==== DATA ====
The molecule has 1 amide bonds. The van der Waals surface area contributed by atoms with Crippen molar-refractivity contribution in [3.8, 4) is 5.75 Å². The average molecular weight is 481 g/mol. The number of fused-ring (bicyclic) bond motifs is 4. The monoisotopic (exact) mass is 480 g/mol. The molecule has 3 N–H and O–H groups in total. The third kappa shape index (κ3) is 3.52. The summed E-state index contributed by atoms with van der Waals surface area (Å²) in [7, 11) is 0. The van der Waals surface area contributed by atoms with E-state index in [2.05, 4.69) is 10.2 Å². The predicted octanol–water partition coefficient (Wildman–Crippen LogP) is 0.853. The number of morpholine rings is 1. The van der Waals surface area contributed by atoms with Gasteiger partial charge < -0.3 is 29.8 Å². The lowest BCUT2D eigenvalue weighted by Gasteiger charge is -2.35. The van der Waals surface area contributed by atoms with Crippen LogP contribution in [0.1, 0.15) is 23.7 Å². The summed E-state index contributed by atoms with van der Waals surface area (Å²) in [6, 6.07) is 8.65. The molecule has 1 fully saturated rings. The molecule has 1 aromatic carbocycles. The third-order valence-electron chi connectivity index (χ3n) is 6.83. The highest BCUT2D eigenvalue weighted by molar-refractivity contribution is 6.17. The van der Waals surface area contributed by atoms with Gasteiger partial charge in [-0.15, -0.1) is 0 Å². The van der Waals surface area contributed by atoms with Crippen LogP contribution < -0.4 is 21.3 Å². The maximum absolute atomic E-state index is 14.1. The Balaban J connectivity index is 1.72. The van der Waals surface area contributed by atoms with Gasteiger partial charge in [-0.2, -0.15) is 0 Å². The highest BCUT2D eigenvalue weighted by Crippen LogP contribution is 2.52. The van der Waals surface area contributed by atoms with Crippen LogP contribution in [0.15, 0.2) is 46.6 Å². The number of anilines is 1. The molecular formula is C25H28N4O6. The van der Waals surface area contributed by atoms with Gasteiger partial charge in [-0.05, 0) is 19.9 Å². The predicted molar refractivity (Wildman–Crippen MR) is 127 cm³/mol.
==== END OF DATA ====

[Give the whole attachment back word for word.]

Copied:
The molecule has 1 amide bonds. The van der Waals surface area contributed by atoms with Crippen molar-refractivity contribution in [3.8, 4) is 5.75 Å². The average molecular weight is 481 g/mol. The number of fused-ring (bicyclic) bond motifs is 4. The monoisotopic (exact) mass is 480 g/mol. The molecule has 3 N–H and O–H groups in total. The third kappa shape index (κ3) is 3.52. The summed E-state index contributed by atoms with van der Waals surface area (Å²) in [7, 11) is 0. The van der Waals surface area contributed by atoms with E-state index in [2.05, 4.69) is 10.2 Å². The predicted octanol–water partition coefficient (Wildman–Crippen LogP) is 0.853. The number of morpholine rings is 1. The van der Waals surface area contributed by atoms with Gasteiger partial charge < -0.3 is 29.8 Å². The lowest BCUT2D eigenvalue weighted by Gasteiger charge is -2.35. The van der Waals surface area contributed by atoms with Crippen LogP contribution in [0.1, 0.15) is 23.7 Å². The summed E-state index contributed by atoms with van der Waals surface area (Å²) in [6, 6.07) is 8.65. The molecule has 1 fully saturated rings. The molecule has 1 aromatic carbocycles. The third-order valence-electron chi connectivity index (χ3n) is 6.83. The highest BCUT2D eigenvalue weighted by molar-refractivity contribution is 6.17. The van der Waals surface area contributed by atoms with Gasteiger partial charge in [-0.15, -0.1) is 0 Å². The van der Waals surface area contributed by atoms with Crippen LogP contribution < -0.4 is 21.3 Å². The maximum absolute atomic E-state index is 14.1. The Balaban J connectivity index is 1.72. The van der Waals surface area contributed by atoms with Gasteiger partial charge in [-0.2, -0.15) is 0 Å². The highest BCUT2D eigenvalue weighted by Crippen LogP contribution is 2.52. The van der Waals surface area contributed by atoms with Crippen LogP contribution in [0.15, 0.2) is 46.6 Å². The number of anilines is 1. The molecular formula is C25H28N4O6. The van der Waals surface area contributed by atoms with Gasteiger partial charge in [-0.05, 0) is 19.9 Å². The predicted molar refractivity (Wildman–Crippen MR) is 127 cm³/mol.